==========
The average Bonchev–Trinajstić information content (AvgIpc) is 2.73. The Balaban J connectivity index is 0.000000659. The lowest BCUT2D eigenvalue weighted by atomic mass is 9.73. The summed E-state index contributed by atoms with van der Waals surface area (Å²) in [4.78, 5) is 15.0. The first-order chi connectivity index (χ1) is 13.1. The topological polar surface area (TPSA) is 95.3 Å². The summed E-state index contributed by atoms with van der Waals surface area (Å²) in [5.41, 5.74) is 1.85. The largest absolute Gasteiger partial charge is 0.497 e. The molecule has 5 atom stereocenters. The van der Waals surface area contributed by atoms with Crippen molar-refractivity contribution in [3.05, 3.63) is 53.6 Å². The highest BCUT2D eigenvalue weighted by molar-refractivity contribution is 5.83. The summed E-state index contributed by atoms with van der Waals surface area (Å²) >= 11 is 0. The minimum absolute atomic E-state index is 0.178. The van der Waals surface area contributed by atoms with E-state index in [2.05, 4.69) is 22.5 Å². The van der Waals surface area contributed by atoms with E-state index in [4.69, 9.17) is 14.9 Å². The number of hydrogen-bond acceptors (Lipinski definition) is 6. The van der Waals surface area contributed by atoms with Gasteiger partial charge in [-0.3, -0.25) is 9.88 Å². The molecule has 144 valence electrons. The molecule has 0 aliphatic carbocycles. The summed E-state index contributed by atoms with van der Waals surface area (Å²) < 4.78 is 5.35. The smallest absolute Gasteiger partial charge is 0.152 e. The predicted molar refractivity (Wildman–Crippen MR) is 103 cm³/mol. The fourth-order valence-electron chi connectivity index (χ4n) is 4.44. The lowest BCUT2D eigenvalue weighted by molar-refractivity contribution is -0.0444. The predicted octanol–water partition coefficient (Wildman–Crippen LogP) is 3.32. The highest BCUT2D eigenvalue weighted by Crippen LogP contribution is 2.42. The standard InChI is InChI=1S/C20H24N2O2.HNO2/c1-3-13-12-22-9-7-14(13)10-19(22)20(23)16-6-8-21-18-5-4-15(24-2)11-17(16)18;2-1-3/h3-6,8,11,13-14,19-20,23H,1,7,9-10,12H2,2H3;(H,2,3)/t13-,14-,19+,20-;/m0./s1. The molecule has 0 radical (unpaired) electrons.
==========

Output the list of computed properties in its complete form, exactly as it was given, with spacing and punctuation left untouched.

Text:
The average Bonchev–Trinajstić information content (AvgIpc) is 2.73. The Balaban J connectivity index is 0.000000659. The lowest BCUT2D eigenvalue weighted by atomic mass is 9.73. The summed E-state index contributed by atoms with van der Waals surface area (Å²) in [4.78, 5) is 15.0. The first-order chi connectivity index (χ1) is 13.1. The topological polar surface area (TPSA) is 95.3 Å². The summed E-state index contributed by atoms with van der Waals surface area (Å²) in [5.41, 5.74) is 1.85. The largest absolute Gasteiger partial charge is 0.497 e. The molecule has 5 atom stereocenters. The van der Waals surface area contributed by atoms with Crippen molar-refractivity contribution in [3.05, 3.63) is 53.6 Å². The highest BCUT2D eigenvalue weighted by molar-refractivity contribution is 5.83. The summed E-state index contributed by atoms with van der Waals surface area (Å²) >= 11 is 0. The minimum absolute atomic E-state index is 0.178. The van der Waals surface area contributed by atoms with E-state index in [2.05, 4.69) is 22.5 Å². The van der Waals surface area contributed by atoms with E-state index in [4.69, 9.17) is 14.9 Å². The number of hydrogen-bond acceptors (Lipinski definition) is 6. The van der Waals surface area contributed by atoms with Gasteiger partial charge in [-0.3, -0.25) is 9.88 Å². The molecule has 144 valence electrons. The molecule has 0 aliphatic carbocycles. The summed E-state index contributed by atoms with van der Waals surface area (Å²) < 4.78 is 5.35. The smallest absolute Gasteiger partial charge is 0.152 e. The predicted molar refractivity (Wildman–Crippen MR) is 103 cm³/mol. The fourth-order valence-electron chi connectivity index (χ4n) is 4.44. The lowest BCUT2D eigenvalue weighted by molar-refractivity contribution is -0.0444. The predicted octanol–water partition coefficient (Wildman–Crippen LogP) is 3.32. The highest BCUT2D eigenvalue weighted by Crippen LogP contribution is 2.42. The standard InChI is InChI=1S/C20H24N2O2.HNO2/c1-3-13-12-22-9-7-14(13)10-19(22)20(23)16-6-8-21-18-5-4-15(24-2)11-17(16)18;2-1-3/h3-6,8,11,13-14,19-20,23H,1,7,9-10,12H2,2H3;(H,2,3)/t13-,14-,19+,20-;/m0./s1. The molecule has 0 radical (unpaired) electrons.